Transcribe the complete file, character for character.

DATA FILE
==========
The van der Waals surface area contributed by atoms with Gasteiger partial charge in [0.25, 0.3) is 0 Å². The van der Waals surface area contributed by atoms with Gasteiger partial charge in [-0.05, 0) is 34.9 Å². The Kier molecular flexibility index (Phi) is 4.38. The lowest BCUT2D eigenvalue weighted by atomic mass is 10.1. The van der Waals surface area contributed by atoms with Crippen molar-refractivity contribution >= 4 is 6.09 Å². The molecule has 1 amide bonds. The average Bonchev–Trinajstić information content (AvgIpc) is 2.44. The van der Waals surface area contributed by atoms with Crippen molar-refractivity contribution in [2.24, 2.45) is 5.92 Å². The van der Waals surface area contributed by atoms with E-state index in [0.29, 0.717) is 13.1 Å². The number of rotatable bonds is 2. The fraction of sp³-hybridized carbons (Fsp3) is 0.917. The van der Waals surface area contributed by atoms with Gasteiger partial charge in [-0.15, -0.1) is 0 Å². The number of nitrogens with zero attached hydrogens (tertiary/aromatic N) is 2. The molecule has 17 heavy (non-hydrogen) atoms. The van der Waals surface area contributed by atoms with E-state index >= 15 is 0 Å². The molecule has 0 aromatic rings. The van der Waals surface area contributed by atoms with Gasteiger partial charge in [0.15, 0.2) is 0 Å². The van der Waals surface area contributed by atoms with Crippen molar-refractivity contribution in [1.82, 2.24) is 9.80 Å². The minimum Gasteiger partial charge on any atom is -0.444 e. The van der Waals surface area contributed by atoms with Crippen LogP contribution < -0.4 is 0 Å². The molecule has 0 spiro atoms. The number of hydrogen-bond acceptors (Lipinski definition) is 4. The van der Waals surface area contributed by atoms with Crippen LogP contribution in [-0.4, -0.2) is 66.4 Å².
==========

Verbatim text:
The van der Waals surface area contributed by atoms with Gasteiger partial charge in [0.25, 0.3) is 0 Å². The van der Waals surface area contributed by atoms with Gasteiger partial charge in [-0.05, 0) is 34.9 Å². The Kier molecular flexibility index (Phi) is 4.38. The lowest BCUT2D eigenvalue weighted by atomic mass is 10.1. The van der Waals surface area contributed by atoms with Crippen molar-refractivity contribution >= 4 is 6.09 Å². The molecule has 1 amide bonds. The average Bonchev–Trinajstić information content (AvgIpc) is 2.44. The van der Waals surface area contributed by atoms with Crippen molar-refractivity contribution in [2.24, 2.45) is 5.92 Å². The van der Waals surface area contributed by atoms with E-state index in [0.29, 0.717) is 13.1 Å². The number of rotatable bonds is 2. The fraction of sp³-hybridized carbons (Fsp3) is 0.917. The van der Waals surface area contributed by atoms with Gasteiger partial charge in [-0.15, -0.1) is 0 Å². The number of nitrogens with zero attached hydrogens (tertiary/aromatic N) is 2. The molecule has 17 heavy (non-hydrogen) atoms. The van der Waals surface area contributed by atoms with E-state index >= 15 is 0 Å². The molecule has 0 aromatic rings. The van der Waals surface area contributed by atoms with Gasteiger partial charge in [0.15, 0.2) is 0 Å². The van der Waals surface area contributed by atoms with Crippen molar-refractivity contribution in [1.82, 2.24) is 9.80 Å². The minimum Gasteiger partial charge on any atom is -0.444 e. The van der Waals surface area contributed by atoms with Crippen LogP contribution < -0.4 is 0 Å². The molecule has 0 spiro atoms. The number of hydrogen-bond acceptors (Lipinski definition) is 4. The van der Waals surface area contributed by atoms with Crippen LogP contribution in [-0.4, -0.2) is 66.4 Å².